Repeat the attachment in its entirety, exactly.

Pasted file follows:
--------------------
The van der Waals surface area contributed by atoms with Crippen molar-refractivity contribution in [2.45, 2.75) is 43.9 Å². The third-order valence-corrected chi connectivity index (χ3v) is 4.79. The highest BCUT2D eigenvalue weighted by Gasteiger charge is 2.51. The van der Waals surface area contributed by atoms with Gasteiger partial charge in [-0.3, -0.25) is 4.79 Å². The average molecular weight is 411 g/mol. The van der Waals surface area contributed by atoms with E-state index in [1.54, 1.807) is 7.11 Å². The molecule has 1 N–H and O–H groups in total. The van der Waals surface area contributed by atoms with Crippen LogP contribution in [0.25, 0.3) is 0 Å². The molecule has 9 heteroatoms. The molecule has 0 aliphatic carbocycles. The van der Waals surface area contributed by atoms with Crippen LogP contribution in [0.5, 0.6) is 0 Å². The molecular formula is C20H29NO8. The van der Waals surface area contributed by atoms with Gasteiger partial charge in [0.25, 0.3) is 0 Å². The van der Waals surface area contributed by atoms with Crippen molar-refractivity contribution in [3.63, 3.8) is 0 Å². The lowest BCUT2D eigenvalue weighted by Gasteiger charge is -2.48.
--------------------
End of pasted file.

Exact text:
The van der Waals surface area contributed by atoms with Crippen molar-refractivity contribution in [2.45, 2.75) is 43.9 Å². The third-order valence-corrected chi connectivity index (χ3v) is 4.79. The highest BCUT2D eigenvalue weighted by Gasteiger charge is 2.51. The van der Waals surface area contributed by atoms with Gasteiger partial charge in [-0.3, -0.25) is 4.79 Å². The average molecular weight is 411 g/mol. The van der Waals surface area contributed by atoms with E-state index in [1.54, 1.807) is 7.11 Å². The molecule has 1 N–H and O–H groups in total. The van der Waals surface area contributed by atoms with Crippen LogP contribution in [0.25, 0.3) is 0 Å². The molecule has 9 heteroatoms. The molecule has 0 aliphatic carbocycles. The van der Waals surface area contributed by atoms with Crippen LogP contribution in [0.5, 0.6) is 0 Å². The molecular formula is C20H29NO8. The van der Waals surface area contributed by atoms with Gasteiger partial charge in [0.25, 0.3) is 0 Å². The van der Waals surface area contributed by atoms with Crippen molar-refractivity contribution in [3.63, 3.8) is 0 Å². The lowest BCUT2D eigenvalue weighted by Gasteiger charge is -2.48.